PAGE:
There is lots of confusion on the proper rim tape width for different sets of bicycle wheels. I wrote this article to give you a few simple rules to follow.
Rim tape sizing principles are actually fairly simple: non-adhesive hard tapes should cover the rim bed flank-to-flank, while adhesive tapes should just cover the spoke holes or nipples with some margin on either side. The challenge lies in estimating how much tape width it actually takes to cover the rim bed, given that the tape follows the curved shape of the bed.
Next we will break rim tape dimensioning into three cases: non-adhesive tape, adhesive tape and “tubeless” adhesive tape. We end with a quick note on the tape types.
Rim tape width – Non-adhesive
With non-adhesive rim tape, pick a tape that just covers all of the rim bed width. You can undershoot by a few mm, but do not overshoot.
|NON-ADHESIVE RIM TAPE|
Rim width*->Tape width**
Rim width->Tape width
|13/14mm -> 16…22mm||25/26mm -> 28…34mm|
|15/16mm -> 18…24mm||27/28mm -> 30…36mm|
|17/18mm -> 20…26mm||29/30mm -> 32…38mm|
|19/20mm -> 22…28mm||31/32mm -> 34…40mm|
|21/22mm- > 24…30mm||33/34mm -> 36…42mm|
|23/24mm -> 26…32mm||35/36mm -> 38…44mm|
|*rim width is |
internal (gap) width
|**lower end for small drop-center/|
Note that you usually need a tape 2…10 mm wider than the rim internal width to cover the rim bed. This is because in the common clincher-type rim, the ‘rim width/internal width’ is measured between the bead hooks (i.e. the narrowest spot) and most rims have a center recess of some sort, which takes up extra tape width.
How much extra you need depends on the rim type. A flexible tape measure gives you the most accurate rim bed width (press it to the contour), but you can also use the following rules:
- Clincher rims with a substantial recess in the center: select a non-adhesive tape 5…8 mm wider than the rim internal width. Tape width = rim internal width + 5…8 mm
- Clincher rims with a modest recess in the center: select a non-adhesive tape 2…5 mm wider than the rim internal width. Tape width = rim internal width + 2…5 mm
For your convenience, I tabulated the values out of these rules into the table above.
(Term note: Clincher or Crotchet, ‘hooked’, rims are the most common rim type. Unless you have a steel rim, a very old rim (<1980s), or a very recent specialty, low-pressure road or MTB bike rim, your rim is probably a clincher.)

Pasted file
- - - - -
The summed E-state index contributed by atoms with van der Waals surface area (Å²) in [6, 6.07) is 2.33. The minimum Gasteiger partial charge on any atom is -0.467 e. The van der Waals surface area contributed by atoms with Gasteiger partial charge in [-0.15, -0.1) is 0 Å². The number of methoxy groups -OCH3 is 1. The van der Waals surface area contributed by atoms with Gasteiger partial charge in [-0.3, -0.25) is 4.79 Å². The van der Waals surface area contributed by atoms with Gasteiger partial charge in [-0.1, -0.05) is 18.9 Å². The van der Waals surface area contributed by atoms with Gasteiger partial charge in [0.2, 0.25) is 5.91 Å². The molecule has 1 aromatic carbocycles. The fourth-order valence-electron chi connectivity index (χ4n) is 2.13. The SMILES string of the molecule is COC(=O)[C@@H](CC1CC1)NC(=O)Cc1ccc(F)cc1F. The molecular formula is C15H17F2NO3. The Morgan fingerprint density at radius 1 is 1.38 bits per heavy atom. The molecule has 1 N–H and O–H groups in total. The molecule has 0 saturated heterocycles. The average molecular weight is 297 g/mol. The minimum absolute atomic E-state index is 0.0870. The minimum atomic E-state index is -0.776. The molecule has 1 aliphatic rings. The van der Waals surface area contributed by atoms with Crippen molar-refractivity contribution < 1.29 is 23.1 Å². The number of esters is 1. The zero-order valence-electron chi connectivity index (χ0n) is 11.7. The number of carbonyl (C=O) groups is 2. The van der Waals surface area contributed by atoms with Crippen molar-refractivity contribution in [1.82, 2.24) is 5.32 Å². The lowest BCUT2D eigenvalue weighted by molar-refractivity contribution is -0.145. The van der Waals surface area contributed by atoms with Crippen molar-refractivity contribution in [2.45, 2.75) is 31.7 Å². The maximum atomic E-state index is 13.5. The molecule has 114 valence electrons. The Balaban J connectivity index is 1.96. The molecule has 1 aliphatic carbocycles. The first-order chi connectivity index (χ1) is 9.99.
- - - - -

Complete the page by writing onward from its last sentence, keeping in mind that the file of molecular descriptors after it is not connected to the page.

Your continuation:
Rim tape width – Adhesive
With an adhesive-backed rim tape, pick a tape width that covers the spoke holes or the nipple heads with at least 3 mm (1/8″) margin on either side.
An adhesive rim tape stays in place, so there is no need to cover all of the rim bed as with non-adhesive tapes. That said, covering the whole bed is still OK.
Common traditional adhesive-backed textile rim tape widths are 15 mm, 16 mm and 18 mm. This selection is usually enough to cover different spoke hole sizes.
With rims that have a drop-center in the middle of the rim bed, it is often convenient to select the adhesive rim tape width to match the drop-center width. However, you should still make sure the tape covers the spoke holes with enough margin.
|17mm and wider||15 or 18 mm|
(fit to cover holes)
|*rim width is |
internal (gap) width
Rim tape width – Tubeless
For a tubeless tire setup, select a tubeless-ready adhesive rim tape that covers the entire rim bed width.
Rim tape for tubeless tire setups, often called “tubeless-ready rim tape” or simply “tubeless tape”, is a sub-type of adhesive rim tape. Air-tightness requires this tape to be much wider than an adhesive tape otherwise would be.
Note that you will need a tape wider than the internal width of the rim – just as with non-adhesive tapes on a conventional tire setup (see above). Again, you can measure the rim bed width (along surface) with a flexible tape measure or a piece of paper.
Which type of rim tape should I use?
Double-walled rims: Pick either a non-adhesive hard plastic tape (e.g. Schwalbe High Pressure) or an adhesive-backed textile tape. Do not use rubber tapes or rim tape substitutes – these cannot be guaranteed to carry the tube pressure over the rim holes.
Single-walled rims: Pick any type of rim tape, as long as it is wide enough (see above).
Tubeless setup: Use a “tubeless-ready” adhesive rim tape.
Can rim tape be too wide?
Yes – a rim tape can be too wide for a rim. The rule is that the tape should not rise to the rim flanks. This would lower the effectiveness of the bead hook, increasing the risk of a tire slipping off the rim.
Can you use electric tape as rim tape?
Electric tape can be used as rim tape with older single-walled rims. I recommend using at least two layers to ensure that sharp nipple edges.
Electric tape should not be used with double-walled rims. These rims have large spoke holes where the tape must carry the tube pressure over a large area – electric tape cannot be trusted to do this.